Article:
Tourism makes urgent appeal to save jobs

23 August 2021 | Tourism

ELLANIE SMIT

WINDHOEK

The tourism industry has appealed for an urgent amendment of the wording in the Government Gazette with regard to Covid-19 PCR tests required to enter Namibia.

The tourism industry argues that if the current wording were to remain in place, it would result in 60% cancellation of bookings held by long-haul travellers.

This can be extrapolated to 30 or 40 businesses across Namibia in both rural and urban areas.

Over a year, this would result in the loss of N$20 million in bookings.

Crude extrapolation across 40 businesses is up to N$800 million direct loss, and 3 000 Namibians stand to lose their jobs, according to a letter submitted to the tourism ministry last week.

According to CEO of the Hospitality Association of Namibia, Gitta Paetzold, the association, the Tour and Safari Association of Namibia and some key tourism service providers got together last week to draft this urgent appeal.

Paetzold said the letter was delivered to the tourism ministry on Friday, who indicated their intention to urgently engage with their counterparts at the health ministry as well as the home affairs ministry.

Ambiguity

The letter says while the tourism industry supports efforts to protect Namibians and their health, there is ambiguity in the regulation that a test result may not be older than 72 hours, calculated from the date that the sample for testing was taken.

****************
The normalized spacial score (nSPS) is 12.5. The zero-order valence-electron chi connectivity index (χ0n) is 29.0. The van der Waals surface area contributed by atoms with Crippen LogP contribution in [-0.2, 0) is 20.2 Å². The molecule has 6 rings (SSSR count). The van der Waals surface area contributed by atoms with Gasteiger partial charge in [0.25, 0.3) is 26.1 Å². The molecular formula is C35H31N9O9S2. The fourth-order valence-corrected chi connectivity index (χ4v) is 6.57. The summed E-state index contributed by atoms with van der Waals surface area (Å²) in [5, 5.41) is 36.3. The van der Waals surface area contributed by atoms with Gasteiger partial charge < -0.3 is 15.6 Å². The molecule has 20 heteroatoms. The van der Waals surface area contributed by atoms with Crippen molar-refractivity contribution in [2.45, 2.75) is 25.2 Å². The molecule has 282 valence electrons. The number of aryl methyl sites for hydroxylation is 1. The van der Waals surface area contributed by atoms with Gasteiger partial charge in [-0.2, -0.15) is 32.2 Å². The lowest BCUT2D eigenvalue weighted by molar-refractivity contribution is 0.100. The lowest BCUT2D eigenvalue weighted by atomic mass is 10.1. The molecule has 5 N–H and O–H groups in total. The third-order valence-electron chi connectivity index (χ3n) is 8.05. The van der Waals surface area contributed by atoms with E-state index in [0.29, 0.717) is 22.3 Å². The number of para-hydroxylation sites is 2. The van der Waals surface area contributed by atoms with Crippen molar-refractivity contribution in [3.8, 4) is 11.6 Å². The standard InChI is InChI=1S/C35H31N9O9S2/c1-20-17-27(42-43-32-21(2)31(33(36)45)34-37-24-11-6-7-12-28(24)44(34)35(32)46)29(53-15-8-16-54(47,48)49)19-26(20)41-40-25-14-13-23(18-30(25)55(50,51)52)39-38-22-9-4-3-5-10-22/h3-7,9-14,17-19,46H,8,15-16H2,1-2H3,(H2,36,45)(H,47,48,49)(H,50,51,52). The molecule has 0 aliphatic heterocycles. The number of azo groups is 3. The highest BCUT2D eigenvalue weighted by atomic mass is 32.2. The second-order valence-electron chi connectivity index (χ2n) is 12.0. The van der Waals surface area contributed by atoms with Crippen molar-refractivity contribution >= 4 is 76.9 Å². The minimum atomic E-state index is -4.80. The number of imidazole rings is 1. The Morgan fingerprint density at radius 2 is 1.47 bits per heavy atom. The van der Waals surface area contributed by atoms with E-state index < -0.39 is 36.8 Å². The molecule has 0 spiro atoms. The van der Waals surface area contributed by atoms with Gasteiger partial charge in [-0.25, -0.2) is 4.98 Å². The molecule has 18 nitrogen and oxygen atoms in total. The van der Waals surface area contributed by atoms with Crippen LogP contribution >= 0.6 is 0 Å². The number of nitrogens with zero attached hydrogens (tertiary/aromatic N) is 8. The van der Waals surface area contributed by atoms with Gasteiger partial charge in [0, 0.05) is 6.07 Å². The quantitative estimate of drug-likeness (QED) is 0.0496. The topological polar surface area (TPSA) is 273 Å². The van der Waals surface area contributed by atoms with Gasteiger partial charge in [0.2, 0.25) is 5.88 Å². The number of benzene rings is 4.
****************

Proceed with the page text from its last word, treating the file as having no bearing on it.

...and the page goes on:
“We request the public health regulations to be amended to the original wording of not older than 72 hours up to time of first embarkation.”

According to the letter, this is in line with the International Air Transport Association (IATA) standard wording from first embarkation.

It says that would make it possible for visitors from East Asia (Hong Kong, Singapore, China) and North America to reach Namibia.

“We kindly request the authorities to amend the regulation to its original wording of 72 hours up to time of first embarkation. This will harmonise Namibia’s regulations with South Africa, Zimbabwe, Zambia, Kenya and many other countries.

“This change will help to keep businesses open. It will save Namibian jobs, and it will help to ensure that the tourism industry - Namibia’s third largest industry prior to the pandemic - survives.”

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